A concurrently filed application by S. Chu and A. T. Spencer Ser. No. 454,818, filed Dec. 30, 1982 entitled "AQUEOUS COATINGS COMPRISING DISPERSIBLE EPOXY RESIN--ACID POLYMER ESTER AND DILUENT POLYMER AND METHOD OF PREPARATION" discloses similar compositions prepared by a different method.
A variety of processes for preparing aqueous coating compositions comprising epoxy resin and acrylic polymer are known in the art and several such compositions are commercially available. In order to obtain desirable characteristics for many critical end use applications, such as coatings for sanitary cans, it is considered necessary to include a high proportion of epoxy resin in the composition. Epoxy contents of 60 to 80 percent are commonly used. Typical epoxy acrylate compositions are disclosed in U.S. Pat. No. 4,247,439 to Matthews and Sommerfield; U.S. Pat. Nos. 4,212,781 and 4,308,185 to Evans and Ting; and U.S. Pat. No. 4,302,373 to Steinmetz; all of which are incorporated herein by reference.
U.S. Pat. No. 4,285,847 to Ting discloses epoxy acrylate compositions in which the epoxy acrylate is made by grafting ionizable side chains onto an epoxy backbone; dispersing this product in water and thereafter polymerizing, in situ, addition polymerizable monomers which may or may not also contain ionizable groups. By this means the solids content of the composition is increased and the proportion of total epoxy resin in the composition is reduced by replacement with the cheaper addition polymer thereby reducing the cost of the composition.
The present invention relates to an improved process for preparing aqueous coating compositions comprising the neutralized water-dispersible product containing ester groups which is the reaction product of an epoxy resin and an acid polymer, which can be conducted in "one pot" or reactor.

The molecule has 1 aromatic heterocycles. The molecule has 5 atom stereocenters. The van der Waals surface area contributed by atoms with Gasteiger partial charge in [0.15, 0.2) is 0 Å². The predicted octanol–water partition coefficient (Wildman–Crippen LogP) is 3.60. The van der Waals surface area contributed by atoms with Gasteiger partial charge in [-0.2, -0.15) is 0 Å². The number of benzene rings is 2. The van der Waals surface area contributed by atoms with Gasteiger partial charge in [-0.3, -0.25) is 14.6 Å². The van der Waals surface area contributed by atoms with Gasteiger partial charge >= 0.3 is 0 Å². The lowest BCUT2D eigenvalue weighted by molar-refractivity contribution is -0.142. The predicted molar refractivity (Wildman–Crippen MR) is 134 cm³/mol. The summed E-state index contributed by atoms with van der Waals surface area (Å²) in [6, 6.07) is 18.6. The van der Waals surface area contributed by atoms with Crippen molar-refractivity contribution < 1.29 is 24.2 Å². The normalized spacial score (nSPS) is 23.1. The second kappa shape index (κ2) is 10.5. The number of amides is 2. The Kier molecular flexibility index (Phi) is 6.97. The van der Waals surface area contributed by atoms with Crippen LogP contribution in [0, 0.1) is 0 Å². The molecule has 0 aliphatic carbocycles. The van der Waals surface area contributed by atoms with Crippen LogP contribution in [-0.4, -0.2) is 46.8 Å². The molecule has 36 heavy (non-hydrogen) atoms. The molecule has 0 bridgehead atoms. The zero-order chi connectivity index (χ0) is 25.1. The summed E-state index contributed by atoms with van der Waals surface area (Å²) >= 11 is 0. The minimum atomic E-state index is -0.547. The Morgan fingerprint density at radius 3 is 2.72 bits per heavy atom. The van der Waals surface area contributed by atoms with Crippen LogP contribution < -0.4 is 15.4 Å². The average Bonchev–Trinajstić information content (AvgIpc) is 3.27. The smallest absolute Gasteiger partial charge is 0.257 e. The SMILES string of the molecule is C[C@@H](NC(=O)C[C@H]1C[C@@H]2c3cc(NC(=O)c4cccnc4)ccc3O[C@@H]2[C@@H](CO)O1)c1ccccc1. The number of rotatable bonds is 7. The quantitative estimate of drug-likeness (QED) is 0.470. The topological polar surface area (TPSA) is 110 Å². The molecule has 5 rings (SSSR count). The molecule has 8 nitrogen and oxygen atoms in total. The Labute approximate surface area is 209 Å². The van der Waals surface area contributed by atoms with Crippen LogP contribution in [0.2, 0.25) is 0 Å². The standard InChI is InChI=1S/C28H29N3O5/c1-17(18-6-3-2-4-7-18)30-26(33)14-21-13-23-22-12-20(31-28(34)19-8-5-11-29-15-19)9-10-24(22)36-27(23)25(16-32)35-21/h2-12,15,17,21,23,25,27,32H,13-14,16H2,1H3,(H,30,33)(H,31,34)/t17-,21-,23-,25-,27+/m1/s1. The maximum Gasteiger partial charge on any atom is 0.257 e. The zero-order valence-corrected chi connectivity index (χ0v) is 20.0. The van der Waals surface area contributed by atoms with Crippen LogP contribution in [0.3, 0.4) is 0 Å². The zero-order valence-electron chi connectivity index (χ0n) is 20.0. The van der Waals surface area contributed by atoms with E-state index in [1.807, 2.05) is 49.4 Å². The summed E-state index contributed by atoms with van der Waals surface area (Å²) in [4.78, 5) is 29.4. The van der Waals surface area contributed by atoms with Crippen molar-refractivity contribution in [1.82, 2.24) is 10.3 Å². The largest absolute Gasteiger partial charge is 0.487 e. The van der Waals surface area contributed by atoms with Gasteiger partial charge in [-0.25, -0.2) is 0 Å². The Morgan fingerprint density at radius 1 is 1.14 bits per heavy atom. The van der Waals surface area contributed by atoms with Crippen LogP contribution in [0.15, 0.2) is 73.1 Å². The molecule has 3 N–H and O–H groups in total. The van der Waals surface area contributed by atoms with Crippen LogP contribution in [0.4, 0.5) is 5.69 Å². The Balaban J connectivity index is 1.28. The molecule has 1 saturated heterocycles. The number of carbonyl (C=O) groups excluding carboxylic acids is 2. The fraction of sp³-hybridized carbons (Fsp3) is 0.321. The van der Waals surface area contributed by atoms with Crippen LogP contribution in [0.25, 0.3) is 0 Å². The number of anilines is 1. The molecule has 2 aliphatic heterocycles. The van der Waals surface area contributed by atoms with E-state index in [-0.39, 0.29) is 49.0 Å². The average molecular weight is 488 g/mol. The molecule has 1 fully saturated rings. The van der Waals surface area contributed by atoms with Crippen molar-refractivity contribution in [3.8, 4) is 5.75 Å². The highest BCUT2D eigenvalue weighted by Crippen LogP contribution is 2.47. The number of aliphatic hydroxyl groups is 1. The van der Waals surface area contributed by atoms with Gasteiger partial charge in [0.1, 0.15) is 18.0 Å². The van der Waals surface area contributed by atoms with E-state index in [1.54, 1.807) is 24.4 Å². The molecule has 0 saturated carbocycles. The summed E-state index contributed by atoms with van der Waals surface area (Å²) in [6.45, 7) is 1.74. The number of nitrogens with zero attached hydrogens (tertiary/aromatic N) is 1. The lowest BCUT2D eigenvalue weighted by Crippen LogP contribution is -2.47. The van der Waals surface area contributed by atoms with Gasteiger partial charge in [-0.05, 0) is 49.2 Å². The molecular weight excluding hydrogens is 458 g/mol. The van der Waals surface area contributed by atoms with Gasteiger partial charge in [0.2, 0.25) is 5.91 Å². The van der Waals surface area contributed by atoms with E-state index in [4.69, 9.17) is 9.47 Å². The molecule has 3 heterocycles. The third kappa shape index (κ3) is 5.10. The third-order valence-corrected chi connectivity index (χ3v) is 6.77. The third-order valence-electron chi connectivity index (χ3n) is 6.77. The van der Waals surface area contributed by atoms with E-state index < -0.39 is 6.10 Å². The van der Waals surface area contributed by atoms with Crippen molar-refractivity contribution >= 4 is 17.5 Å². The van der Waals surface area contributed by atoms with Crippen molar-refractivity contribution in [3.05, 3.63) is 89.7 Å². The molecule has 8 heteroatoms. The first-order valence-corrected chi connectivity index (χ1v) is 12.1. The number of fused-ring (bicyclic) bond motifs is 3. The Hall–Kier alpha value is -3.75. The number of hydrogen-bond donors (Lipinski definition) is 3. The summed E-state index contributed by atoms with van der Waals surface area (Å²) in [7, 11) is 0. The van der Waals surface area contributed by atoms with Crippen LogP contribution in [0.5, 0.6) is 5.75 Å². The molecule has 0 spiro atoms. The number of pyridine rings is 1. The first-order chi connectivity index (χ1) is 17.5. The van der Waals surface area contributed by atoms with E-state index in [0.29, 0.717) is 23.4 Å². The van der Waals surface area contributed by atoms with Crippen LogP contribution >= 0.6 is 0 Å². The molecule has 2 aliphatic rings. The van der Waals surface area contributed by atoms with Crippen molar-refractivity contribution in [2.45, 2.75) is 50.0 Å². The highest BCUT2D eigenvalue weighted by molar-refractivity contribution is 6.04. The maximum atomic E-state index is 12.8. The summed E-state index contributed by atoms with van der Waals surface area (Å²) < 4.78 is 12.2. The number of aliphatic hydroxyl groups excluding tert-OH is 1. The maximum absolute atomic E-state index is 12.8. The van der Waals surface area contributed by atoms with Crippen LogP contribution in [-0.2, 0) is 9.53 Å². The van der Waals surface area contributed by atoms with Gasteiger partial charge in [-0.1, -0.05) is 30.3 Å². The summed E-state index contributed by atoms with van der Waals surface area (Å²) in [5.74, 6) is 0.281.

The process involves the steps of
copolymerizing a monomer mixture which includes at least 30 percent by weight of carboxyl-containing monomer to form a carboxyl containing copolymer in the presence of an epoxy resin containing aliphatic carbon atoms and 1,2-epoxy groups in which said epoxy resin constitutes at least 40 weight percent of the solids in the resulting composition;
reacting the composition so obtained under esterification conditions in the presence of a tertiary amine esterification catalyst wherein the equivalents of 1,2-epoxy groups in said epoxy resin are in excess of the equivalents of tertiary amine, to obtain a product substantially free of epoxy groups and containing hydroxy ester groups from the reaction between the carboxyl groups and at least 5 percent of said 1,2-epoxy groups; and
dispersing the composition in water with the addition of ammonia or amine neutralizing agent.
The first step in the process of this invention is the polymerization of a carboxyl containing monomer in the presence of an epoxy resin to give a mixture of the epoxy resin and carboxyl containing copolymer. This reaction is a conventional addition polymerization reaction utilizing catalysts and procedures which are well known. For example, the methods disclosed in U.S. Pat. No. 4,212,781 are suitable in which case the resulting mixture presumably also contains carboxyl polymer grafted to aliphatic carbonations on the epoxy backbone. However, grafting while acceptable herein is not necessary. Accordingly, polymerization conditions less stringent than desired in said patent can be used to obtain a copolymer without any epoxy graft product.
Once the carboxyl containing copolymer is formed the methods disclosed in the copending applications cross referenced and incorporated by reference above or the procedures described in U.S. Pat. No. 4,247,439 to Matthews and Sommerfield or U.S. Pat. No. 4,302,373 to Steinmetz both of which are also incorporated by reference can be used to conduct the reaction between the epoxy resin and the carboxyl group. It is essential, however, to modify conditions in some instances to promote esterification instead of quaternization, for example by using tertiary amine in an amount which is less than sufficient to react with all of the epoxy groups on the epoxy resin.